One of the main drivers of hunger is the hormone known as ghrelin. This hormone is actually secreted by cells in the stomach that release the hormone into circulation according to when you normally eat (3).
As an evolutionary mechanism, this hormone essentially causes you to become hungry and search for food. Once you eat, the hormone subsides.
Interestingly, when you become acclimated to a schedule of fasting, these cells will also become acclimated. As a result of spending long periods of time without eating, these cells won’t release ghrelin, which means you don’t get hungry. Truth be told, it’s quite amazing that avoiding food would be a potential answer to eliminating hunger (3).
If you find that hunger is a primary reason that your diet isn’t working, you may want to consider using a fasting diet approach.
Fasting Can Help You Feel Fuller At Night
Building from the last point, intermittent fasting is actually quite beneficial for providing food when you’re likely the most hungry while avoiding food when you aren’t.
For example, during the work day, you’ll be quite busy, meaning you have little time to think about eating food. However, when you come home with less to do than during the working day, thoughts revolve around food and hunger can begin to creep in. Unfortunately, boredom is not exactly a dieter’s friend.
With fasting, you’ll be consuming larger amounts of food per meal. Additionally, much of this food will be placed later on in the day, allowing you to get your fill during the times when hunger can be your worst enemy.
If you find yourself becoming hungry and overeating later on at night, you may want to consider using fasting to shift your calorie intake to times of the day when you are most hungry.
Intermittent Fasting Optimizes Nutrient Timing
Lastly, intermittent fasting is a great tool for utilizing nutrient timing. Nutrient timing is a style of eating where you eat food based on when you exercise, for example, saving carbohydrates until after your workout/exercise session.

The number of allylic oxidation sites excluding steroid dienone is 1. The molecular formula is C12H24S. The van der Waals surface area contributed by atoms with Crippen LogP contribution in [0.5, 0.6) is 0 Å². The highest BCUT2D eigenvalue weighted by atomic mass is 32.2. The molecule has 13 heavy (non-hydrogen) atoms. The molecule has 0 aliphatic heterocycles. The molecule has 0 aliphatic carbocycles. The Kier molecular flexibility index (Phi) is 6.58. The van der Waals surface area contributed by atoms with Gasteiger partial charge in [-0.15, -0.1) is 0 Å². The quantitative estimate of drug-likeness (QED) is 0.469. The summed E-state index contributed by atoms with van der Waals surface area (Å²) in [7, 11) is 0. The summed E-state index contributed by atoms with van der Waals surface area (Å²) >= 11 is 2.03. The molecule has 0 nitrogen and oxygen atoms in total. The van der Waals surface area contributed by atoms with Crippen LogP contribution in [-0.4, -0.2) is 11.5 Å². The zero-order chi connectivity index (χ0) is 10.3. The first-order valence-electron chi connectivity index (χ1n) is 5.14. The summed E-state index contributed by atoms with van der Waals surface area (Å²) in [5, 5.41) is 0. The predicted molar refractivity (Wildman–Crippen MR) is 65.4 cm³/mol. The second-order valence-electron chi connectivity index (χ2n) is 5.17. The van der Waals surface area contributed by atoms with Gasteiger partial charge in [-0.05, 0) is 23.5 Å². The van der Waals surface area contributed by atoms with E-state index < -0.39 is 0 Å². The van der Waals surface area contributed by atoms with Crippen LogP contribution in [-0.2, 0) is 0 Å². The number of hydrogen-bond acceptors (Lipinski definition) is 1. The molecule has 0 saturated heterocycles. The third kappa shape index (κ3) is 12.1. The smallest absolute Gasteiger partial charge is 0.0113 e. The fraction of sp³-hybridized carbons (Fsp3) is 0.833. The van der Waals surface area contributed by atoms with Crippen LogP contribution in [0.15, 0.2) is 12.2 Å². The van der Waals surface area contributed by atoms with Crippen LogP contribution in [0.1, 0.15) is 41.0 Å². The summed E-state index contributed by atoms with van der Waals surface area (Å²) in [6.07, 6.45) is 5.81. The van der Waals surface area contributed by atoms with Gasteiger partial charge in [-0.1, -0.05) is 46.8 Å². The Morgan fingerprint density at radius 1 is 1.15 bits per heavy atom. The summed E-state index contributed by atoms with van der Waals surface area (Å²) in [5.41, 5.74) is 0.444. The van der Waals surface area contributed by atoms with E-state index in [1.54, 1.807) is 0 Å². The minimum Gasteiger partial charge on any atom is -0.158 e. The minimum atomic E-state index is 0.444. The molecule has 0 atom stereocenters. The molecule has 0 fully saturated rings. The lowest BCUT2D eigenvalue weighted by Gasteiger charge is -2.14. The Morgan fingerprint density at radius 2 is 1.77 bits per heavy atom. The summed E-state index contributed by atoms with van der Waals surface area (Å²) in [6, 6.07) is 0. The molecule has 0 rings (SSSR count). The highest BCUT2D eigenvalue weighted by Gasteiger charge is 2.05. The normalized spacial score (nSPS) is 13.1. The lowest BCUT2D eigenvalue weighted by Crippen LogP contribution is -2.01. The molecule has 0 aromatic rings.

The reason for using this method is that, after exercise, your muscle becomes more receptive to the nutrients you consume. Essentially, by exercising, you ensure that most of the nutrients you consume get shuttled towards muscle, rather than stored as body fat.
While total calorie intake is the most important aspect of changing your body composition, nutrient timing, by means of intermittent fasting, can provide an extra measure to ensure your body composition changes.
Is Intermittent Fasting Right For You?
Intermittent fasting is a dieting style built around the idea of using extended periods of fasting, followed by shortened periods of eating.
Overall, this dieting style lends itself to people with busy schedules who either do not have time or cannot be bothered to eat 8 meals a day, and also helps alleviate hunger pangs. This is all without mentioning that often times, using this method of dieting results in a reduction of calories, potentially leading to weight loss.
If you’re interested in losing weight with ease, it might be time to check out Intermittent Fasting and give it a try yourself.
- Safdie, F. M., Dorff, T., Quinn, D., Fontana, L., Wei, M., Lee, C., … & Longo, V. D. (2009). Fasting and cancer treatment in humans: A case series report. Aging (Albany NY), 1(12), 988.
- Lee, C., Raffaghello, L., Brandhorst, S., Safdie, F. M., Bianchi, G., Martin-Montalvo, A., … & Emionite, L. (2012). Fasting cycles retard growth of tumors and sensitize a range of cancer cell types to chemotherapy. Science translational medicine, 4(124), 124ra27-124ra27.
- LeSauter, J., Hoque, N., Weintraub, M., Pfaff, D. W., & Silver, R. (2009). Stomach ghrelin-secreting cells as food-entrainable circadian clocks. Proceedings of the National Academy of Sciences, 106(32), 13582-13587.